By the late 1930s Cartier and Van Cleef & Arpels were slipping away from the cool graphic black and white juxtaposition of Art Deco design and introducing yellow gold and warm coloured gemstones like citrines alongside the more precious rubies and sapphires. Jewellery got more colourful and naturalistic. Coloured gemstones inspired floral sprays and the enchanting ballerina pins designed by Van Cleef & Arpels in the 1940s. By day women wore strings of pearls, but for evening by the early 1950s diamonds were back in fashion as classic monochromatic floral and lace design necklaces created by both French maisons and the New York jewellers like Harry Winston.

Bulgari were exploring more colours in gemstones by the end of the 1960s including this 1969 convertible sautoir-bracelet with emeralds, rubies, amethysts, turquoise, citrines and diamonds on yellow gold.

To this point Bulgari had been following the French aesthetic with floral displays of yellow and cognac diamonds but within the decade they were breaking away, experimenting with striking colour combinations for chromatic effect. They began using smooth cabochon cuts for the triumvirate of red, green and blue, and voluminous shapes, but by the mid-Sixties were exploring a broader palette of shades like amethyst and turquoise for bib necklaces, adding coral, citrine, jasper and more colours for statement necklaces in the early 1970s.

The first Moorish-style Alhambra jewel by Van Cleef & Arpels was a pendant designed in 1968, this sautoir with 20 coral quatrefoil motifs in gold millegrain frame is from 1976.

In 1968, Van Cleef & Arpels launched its emblematic Alhambra design, a collection of fine jewellery with a quatrefoil motif filled variously with hardstones such as carnelian, lapis lazuli, coral, agate and onyx. Various other hardstones were added during the 1970s like malachite and tiger’s eye. Simple sautoirs and big pendant necklaces set with semi-precious stones dominated fashion during the decade but by the 1980s trends had got a good deal flashier with yellow gold, big pearls and bold colourful precious gems making a statement.

Inevitably after the financial crisis in the late 1980s there was a kickback against such ostentatious displays and modern minimalism with silver, white gold and small diamonds dominated the early 1990s – jewellery became very discreet. At the same time talismanic semi-precious stones (smooth to the touch rather than faceted), opals and quartz crystals were being assembled in fine jewellery pendants and bracelets to accessorise the boho vintage fashion trend.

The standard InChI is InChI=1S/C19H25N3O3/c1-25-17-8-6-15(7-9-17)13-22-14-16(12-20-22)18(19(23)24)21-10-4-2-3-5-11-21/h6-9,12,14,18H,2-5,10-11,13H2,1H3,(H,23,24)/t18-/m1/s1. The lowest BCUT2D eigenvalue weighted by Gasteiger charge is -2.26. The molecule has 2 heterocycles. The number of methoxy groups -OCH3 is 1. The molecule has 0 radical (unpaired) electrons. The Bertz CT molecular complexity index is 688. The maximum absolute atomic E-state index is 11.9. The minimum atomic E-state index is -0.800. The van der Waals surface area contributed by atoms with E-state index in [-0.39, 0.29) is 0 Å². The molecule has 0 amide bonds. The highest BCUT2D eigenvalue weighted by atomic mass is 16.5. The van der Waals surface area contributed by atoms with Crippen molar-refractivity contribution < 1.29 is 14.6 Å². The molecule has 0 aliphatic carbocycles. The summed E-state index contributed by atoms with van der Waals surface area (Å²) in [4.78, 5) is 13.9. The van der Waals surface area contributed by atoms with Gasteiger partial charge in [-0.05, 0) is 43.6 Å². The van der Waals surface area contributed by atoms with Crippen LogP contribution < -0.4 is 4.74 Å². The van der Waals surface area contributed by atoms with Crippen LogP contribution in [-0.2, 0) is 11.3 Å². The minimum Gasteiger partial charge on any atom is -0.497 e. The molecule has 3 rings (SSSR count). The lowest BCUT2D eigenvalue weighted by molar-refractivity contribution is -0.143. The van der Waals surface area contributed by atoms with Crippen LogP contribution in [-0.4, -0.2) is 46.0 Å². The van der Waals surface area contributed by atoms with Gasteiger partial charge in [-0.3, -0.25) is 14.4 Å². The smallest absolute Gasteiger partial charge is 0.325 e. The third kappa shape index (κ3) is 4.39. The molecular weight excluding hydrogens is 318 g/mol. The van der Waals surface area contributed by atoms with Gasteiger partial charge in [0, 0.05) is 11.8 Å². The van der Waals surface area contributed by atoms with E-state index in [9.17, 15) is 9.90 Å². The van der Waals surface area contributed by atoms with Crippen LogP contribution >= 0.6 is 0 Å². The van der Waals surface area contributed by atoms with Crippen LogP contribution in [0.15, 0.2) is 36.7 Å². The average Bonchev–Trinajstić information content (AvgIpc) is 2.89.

Nevertheless, diamonds bounced back: the rise of hip hop music and influential rappers like Puff Daddy (as he was then called) were demonstrating a predilection for “bling” by the time of the millennium and with it breaking taboos. Suddenly diamonds in white gold settings were seen as ice cool and accessible to anyone with the means. 

In 2001 Pomellato launched its Nudo (which means Nude in Italian) ring which is now available in a wide variety of precious and semi-precious stones, these originals are in sky blue topaz, peridot and red tourmaline.  

The Italian brand Pomellato, meanwhile, was exploring what it called “new precious” stones, incorporating aquamarine, tourmaline, chrysoprase, spinels and demantoid garnet into their delectably coloured jewellery, culminating in the launch of their signature Nudo ring in 2001. 

Although diamonds remain a dominant force in jewellery design from engagement rings to tennis bracelets and chandelier earrings, colour has become increasingly important in the designers’ repertoire with multi-coloured sapphires, tourmalines, tsavorites, spinels, chrysoberyl, opals and a library of less well-known gemstones inspiring the jewellery palette today. 


Support our Work with a Contribution of any Amount

We need your help to keep The Jewellery Editor’s independence so that we can continue to offer quality writing that’s open to everyone around the world.

It means we can give a full and varied picture of the big, wide world of jewellery and watches whether it is on our website or social media channels.

Every contribution is hugely appreciated and key to ensuring our future.

Terms and conditions




We use our own and third party cookies to improve your experience and our services. If you continue, we consider that you accept their use. You can get more information on your website at cookies policy.